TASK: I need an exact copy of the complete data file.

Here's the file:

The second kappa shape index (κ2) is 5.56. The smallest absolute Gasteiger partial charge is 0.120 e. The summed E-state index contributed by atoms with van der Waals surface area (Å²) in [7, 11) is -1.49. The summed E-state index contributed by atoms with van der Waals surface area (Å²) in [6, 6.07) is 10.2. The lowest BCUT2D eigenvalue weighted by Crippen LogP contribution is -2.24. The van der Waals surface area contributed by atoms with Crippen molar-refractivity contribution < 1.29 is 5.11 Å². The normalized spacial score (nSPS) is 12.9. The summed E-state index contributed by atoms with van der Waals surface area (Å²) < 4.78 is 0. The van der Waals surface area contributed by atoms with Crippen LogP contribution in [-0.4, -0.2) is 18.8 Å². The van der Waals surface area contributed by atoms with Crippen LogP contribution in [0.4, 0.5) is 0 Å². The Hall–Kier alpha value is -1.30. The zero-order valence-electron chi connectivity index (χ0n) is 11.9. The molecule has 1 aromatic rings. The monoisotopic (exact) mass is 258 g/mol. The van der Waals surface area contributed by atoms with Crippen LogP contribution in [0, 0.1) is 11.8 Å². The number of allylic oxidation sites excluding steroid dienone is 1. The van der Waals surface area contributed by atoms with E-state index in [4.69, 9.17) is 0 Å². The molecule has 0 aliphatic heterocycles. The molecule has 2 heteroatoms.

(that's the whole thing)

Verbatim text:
The second kappa shape index (κ2) is 5.56. The smallest absolute Gasteiger partial charge is 0.120 e. The summed E-state index contributed by atoms with van der Waals surface area (Å²) in [7, 11) is -1.49. The summed E-state index contributed by atoms with van der Waals surface area (Å²) in [6, 6.07) is 10.2. The lowest BCUT2D eigenvalue weighted by Crippen LogP contribution is -2.24. The van der Waals surface area contributed by atoms with Crippen molar-refractivity contribution < 1.29 is 5.11 Å². The normalized spacial score (nSPS) is 12.9. The summed E-state index contributed by atoms with van der Waals surface area (Å²) < 4.78 is 0. The van der Waals surface area contributed by atoms with Crippen LogP contribution in [-0.4, -0.2) is 18.8 Å². The van der Waals surface area contributed by atoms with Crippen LogP contribution in [0.4, 0.5) is 0 Å². The Hall–Kier alpha value is -1.30. The zero-order valence-electron chi connectivity index (χ0n) is 11.9. The molecule has 1 aromatic rings. The monoisotopic (exact) mass is 258 g/mol. The van der Waals surface area contributed by atoms with Crippen LogP contribution in [0, 0.1) is 11.8 Å². The number of allylic oxidation sites excluding steroid dienone is 1. The van der Waals surface area contributed by atoms with E-state index in [4.69, 9.17) is 0 Å². The molecule has 0 aliphatic heterocycles. The molecule has 2 heteroatoms.